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Journal of Healthcare Engineering
Volume 2019, Article ID 7095845, 8 pages
https://doi.org/10.1155/2019/7095845
Research Article

Simultaneous Functional and Morphological Assessment of Left Atrial Appendage by 3D Virtual Models

1BioCardioLab, Fondazione CNR–Regione Toscana “G. Monasterio”, Massa, Italy
2Department of Interventional Cardiology, Fondazione CNR–Regione Toscana “G. Monasterio”, Massa, Italy
3Department of Information Engineering, University of Pisa, Pisa, Italy

Correspondence should be addressed to Vincenzo Positano; ti.mgtf@onatisop.oznecniv

Received 7 January 2019; Accepted 13 March 2019; Published 21 May 2019

Academic Editor: Jingfeng Jiang

Copyright © 2019 Giorgia Vivoli et al. This is an open access article distributed under the Creative Commons Attribution License, which permits unrestricted use, distribution, and reproduction in any medium, provided the original work is properly cited.

Abstract

Purpose. The left atrial appendage (LAA) is responsible for thrombus formation in patients with atrial fibrillation. The evaluation of both LAA function and morphology is crucial for the patient characterization and the preprocedural planning of LAA closure intervention. Despite the availability of 3D imaging modalities, the current standard image analysis is based on manual delineation of the LAA contours on 2D views. Methods. In this study, a comprehensive approach based on a full 3D analysis of the tomographic dataset by surface extraction and processing (3D-S) is presented. The proposed method allows extracting functional and morphologic information in the entire cardiac cycle by minimalizing manual user interaction. The proposed methodology has been validated on ten computer tomography datasets. Results. The proposed 3D-S method was feasible in all cases. Reproducibility was improved with respect to the reference 2D manual procedure (2D-S) (coefficient of variation 2.9 vs. 4.1% for diastolic ostium area; 3.8 vs. 6.1% for systolic ostium area; 2.4 vs. 5.3% for diastolic LAA volume; 2.7 vs. 5.9% for systolic LAA volume; and 7.7 vs. 17.1% for LAA ejection fraction). No significant differences were found between 2D-S and 3D-S measurements. Conclusions. In this study, we introduced a fully 3D approach for LAA characterization, allowing the simultaneous assessment of LAA function and geometry. The proposed approach could be used to improve the patient selection and the best sizing of the device for LAA closure and to allow a patient-specific 3D printing.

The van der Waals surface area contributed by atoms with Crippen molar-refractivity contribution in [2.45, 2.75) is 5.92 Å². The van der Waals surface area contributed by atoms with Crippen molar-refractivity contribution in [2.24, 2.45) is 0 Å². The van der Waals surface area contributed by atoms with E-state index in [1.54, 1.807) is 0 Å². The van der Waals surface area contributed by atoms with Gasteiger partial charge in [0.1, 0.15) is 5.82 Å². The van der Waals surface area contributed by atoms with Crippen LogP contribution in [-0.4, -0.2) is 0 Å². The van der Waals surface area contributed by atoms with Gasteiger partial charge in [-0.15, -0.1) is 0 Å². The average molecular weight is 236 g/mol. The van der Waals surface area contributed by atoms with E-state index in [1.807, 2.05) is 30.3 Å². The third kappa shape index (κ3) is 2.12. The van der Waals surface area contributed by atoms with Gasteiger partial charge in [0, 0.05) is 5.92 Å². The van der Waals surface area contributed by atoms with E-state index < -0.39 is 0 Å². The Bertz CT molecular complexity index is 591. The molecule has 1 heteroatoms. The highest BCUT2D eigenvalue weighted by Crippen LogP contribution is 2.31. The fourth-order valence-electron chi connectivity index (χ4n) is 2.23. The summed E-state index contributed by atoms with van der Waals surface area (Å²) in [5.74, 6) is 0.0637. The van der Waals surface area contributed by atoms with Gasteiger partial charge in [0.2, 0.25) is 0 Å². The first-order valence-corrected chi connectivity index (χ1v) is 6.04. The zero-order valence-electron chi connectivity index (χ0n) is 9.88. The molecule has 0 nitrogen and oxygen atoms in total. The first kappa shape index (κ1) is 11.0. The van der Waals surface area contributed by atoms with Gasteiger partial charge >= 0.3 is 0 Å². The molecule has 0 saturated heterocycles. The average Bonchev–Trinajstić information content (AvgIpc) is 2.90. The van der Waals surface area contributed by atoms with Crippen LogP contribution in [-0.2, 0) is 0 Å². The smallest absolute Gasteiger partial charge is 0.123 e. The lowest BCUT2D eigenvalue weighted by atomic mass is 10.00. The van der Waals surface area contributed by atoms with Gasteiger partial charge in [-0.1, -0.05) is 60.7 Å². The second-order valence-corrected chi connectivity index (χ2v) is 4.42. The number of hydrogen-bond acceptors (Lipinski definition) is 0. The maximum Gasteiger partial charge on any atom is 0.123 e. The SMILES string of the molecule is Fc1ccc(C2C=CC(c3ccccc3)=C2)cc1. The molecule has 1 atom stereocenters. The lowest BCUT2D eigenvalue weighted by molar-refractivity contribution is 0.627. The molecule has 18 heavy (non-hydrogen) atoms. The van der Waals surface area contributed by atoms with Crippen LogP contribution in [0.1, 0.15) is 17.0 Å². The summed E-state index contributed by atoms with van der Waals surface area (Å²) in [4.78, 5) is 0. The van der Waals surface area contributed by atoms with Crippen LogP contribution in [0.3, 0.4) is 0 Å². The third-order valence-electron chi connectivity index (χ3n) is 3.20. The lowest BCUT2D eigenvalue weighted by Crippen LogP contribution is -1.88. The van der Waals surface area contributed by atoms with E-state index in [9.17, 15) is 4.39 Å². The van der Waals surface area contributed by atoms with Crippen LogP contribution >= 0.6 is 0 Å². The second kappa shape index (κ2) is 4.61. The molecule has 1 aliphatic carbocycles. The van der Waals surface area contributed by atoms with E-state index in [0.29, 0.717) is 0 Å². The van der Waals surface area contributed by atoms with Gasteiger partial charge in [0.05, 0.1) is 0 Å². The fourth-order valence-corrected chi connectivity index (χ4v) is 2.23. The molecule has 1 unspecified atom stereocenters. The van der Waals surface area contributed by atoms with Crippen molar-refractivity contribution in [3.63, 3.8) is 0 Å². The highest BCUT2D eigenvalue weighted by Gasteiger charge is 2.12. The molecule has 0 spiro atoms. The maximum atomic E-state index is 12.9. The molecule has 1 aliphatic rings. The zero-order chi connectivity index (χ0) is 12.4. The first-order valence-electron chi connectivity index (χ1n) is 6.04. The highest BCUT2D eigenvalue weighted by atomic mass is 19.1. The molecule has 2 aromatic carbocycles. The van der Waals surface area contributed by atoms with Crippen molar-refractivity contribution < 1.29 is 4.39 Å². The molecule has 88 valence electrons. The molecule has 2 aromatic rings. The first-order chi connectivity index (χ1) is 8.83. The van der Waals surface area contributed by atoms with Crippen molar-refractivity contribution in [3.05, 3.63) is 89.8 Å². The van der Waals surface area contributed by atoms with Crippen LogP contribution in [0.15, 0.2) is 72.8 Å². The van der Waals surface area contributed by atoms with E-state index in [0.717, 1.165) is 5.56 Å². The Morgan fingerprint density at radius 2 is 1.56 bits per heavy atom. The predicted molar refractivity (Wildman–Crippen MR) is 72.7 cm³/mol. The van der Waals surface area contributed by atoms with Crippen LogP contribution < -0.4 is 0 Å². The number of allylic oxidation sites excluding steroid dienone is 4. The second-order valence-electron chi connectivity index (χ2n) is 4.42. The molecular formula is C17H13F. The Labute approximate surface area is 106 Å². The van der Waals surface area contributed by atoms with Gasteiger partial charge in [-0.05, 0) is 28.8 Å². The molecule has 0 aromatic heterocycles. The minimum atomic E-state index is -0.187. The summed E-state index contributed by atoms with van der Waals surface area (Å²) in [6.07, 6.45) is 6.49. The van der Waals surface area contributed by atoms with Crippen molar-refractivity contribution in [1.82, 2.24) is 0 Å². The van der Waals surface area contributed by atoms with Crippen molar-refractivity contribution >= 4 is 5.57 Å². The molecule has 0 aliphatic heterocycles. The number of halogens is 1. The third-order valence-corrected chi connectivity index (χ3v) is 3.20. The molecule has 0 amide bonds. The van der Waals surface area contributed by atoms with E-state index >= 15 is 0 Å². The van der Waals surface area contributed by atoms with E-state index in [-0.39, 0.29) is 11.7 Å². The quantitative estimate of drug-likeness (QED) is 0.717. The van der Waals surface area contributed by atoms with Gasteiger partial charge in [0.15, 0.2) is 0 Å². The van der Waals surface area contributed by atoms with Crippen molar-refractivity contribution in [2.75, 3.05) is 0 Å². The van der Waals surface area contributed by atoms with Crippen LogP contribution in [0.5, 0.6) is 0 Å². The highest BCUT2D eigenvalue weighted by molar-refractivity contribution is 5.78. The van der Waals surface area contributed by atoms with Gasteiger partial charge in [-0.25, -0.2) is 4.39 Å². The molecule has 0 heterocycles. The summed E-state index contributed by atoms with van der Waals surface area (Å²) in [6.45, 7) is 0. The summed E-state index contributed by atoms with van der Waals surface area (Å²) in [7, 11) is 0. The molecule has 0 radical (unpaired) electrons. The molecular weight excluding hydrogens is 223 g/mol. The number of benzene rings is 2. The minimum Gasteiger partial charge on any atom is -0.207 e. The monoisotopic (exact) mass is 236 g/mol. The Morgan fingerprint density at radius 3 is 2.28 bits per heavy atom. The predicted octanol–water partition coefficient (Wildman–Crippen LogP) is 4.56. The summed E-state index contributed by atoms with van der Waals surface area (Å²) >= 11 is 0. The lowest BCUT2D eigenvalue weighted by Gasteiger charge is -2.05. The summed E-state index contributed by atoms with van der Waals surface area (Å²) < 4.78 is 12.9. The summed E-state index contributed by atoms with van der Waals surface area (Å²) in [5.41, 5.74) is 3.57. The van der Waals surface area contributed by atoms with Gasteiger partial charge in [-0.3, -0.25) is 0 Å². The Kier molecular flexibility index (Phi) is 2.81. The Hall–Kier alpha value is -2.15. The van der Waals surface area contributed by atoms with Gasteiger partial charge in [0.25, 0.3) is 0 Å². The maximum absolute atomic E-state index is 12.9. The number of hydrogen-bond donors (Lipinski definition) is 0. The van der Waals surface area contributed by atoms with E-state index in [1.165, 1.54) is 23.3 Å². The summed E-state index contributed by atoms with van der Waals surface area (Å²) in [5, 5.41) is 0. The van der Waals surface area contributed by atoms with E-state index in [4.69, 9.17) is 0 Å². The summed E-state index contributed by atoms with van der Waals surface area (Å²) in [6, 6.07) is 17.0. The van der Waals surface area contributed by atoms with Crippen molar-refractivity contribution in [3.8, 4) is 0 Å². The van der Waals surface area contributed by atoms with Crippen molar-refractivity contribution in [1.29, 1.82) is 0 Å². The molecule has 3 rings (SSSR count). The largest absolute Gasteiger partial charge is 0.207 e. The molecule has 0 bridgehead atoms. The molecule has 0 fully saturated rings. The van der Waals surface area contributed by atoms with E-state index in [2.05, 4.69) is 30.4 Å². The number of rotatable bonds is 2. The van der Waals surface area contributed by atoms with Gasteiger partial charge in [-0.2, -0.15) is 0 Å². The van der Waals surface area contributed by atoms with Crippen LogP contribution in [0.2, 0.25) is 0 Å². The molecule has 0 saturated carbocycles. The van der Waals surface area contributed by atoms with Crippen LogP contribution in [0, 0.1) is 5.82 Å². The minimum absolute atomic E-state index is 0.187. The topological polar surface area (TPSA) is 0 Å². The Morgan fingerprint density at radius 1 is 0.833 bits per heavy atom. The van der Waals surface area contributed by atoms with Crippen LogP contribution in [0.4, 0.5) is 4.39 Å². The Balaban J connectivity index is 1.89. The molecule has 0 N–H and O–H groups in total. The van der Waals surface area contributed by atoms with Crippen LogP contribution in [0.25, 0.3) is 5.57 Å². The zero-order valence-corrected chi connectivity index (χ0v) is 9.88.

1. Introduction